One career question my parents often asked me, and which I have asked my children too, is, “what do you want to be when you grow up?” I was never sure of the answer to give my parents. Technology and the pandemic have made me rethink this question.
The future of many careers is blurred, thanks to the ongoing tech-instigated turbulence. For example, just a few short years back, technology behemoths like Uber, Airbnb, Facebook, Amazon, and Google were either non-existent or were just budding.
Many would not have imagined how these tech Goliaths would later change the jobs’ landscape. Who would have trained for any of the millions of jobs that they have now created?
Even coveted careers like medicine are caving in to technology. Telemedicine is becoming a popular means for meeting patients’ health needs. Customised intelligent computer software can diagnose, research one’s DNA, and propose treatment.
Technology has also turned a legion of careers obsolete. A librarian’s job is destined for the archives as most people have the internet on their smartphone. Travel agents are staring at a shrinking market as many people now manage their travels using online tools.
This is the same template used in the banking and the Fintech sector in general. Thanks to digital tools, most people do their money management on their phones. The list of careers changed or neutered by technology is growing.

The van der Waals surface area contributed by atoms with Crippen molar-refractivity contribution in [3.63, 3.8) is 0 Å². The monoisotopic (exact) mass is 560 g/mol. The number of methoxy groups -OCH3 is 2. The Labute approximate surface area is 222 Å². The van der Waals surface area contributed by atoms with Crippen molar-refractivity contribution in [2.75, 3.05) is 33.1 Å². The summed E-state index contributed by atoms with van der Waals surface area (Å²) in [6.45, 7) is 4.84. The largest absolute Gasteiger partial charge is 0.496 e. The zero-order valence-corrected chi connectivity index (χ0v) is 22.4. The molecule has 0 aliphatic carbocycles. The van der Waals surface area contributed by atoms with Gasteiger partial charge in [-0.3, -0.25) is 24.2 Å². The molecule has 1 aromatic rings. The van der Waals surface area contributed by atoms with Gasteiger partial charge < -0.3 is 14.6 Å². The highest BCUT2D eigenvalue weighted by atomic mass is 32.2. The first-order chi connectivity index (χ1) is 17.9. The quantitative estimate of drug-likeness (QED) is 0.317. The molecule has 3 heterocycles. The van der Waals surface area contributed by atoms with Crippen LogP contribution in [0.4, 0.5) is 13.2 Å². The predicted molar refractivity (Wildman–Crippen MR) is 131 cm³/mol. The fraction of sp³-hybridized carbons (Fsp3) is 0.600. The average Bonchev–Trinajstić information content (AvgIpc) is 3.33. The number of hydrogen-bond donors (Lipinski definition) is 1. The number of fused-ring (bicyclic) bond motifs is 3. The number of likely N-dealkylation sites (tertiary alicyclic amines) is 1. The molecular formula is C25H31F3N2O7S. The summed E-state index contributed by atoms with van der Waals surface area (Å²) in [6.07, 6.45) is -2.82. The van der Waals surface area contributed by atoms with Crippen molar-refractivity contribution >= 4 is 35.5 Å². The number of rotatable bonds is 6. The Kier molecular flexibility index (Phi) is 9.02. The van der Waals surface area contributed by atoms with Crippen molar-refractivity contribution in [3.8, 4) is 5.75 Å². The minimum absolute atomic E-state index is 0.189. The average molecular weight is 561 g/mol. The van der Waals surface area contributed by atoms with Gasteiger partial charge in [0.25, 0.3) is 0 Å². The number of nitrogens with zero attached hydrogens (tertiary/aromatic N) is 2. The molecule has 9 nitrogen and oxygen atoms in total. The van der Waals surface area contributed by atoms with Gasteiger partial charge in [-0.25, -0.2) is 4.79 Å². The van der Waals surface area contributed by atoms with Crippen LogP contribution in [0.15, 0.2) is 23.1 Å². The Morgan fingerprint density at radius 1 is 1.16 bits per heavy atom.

The point is; if no one has a crystal ball on how jobs will morph — why nudge callow teens to decide what careers to nurture when they know not what the world of employment will be?
Now we have another coefficient in the complex career calculus — the curse of Covid. The Covid-19 pandemic has upended our lives. We have changed the way we socialise, work, communicate and go about our day-to-day lives. It has also spawned new jobs and expanded others.
Parents should not suffer heartburns just because their son or daughter is in high school without a clear career plan. Not all children approach their career dreams the same way. Some sense what they want at an early age, and that becomes their inspiration to work hard to realise them. Others take time and find their career GPS later.
It is better to support children in their areas of strengths — the subjects they excel in, ability to ask solicitous questions, extracurricular activities they ace — while at the same time teaching them how to think. These are the scaffolding that children need to prepare for an erratic job world.
Adam Grant, the Bestselling author of Think Again, ennobles the idea of adaptability. He opines that what interested you last year might bore you this year, and what confused you yesterday might become exciting tomorrow.
Long-term plans have their place, but technology teaches us to have short-term plans and be adaptable.
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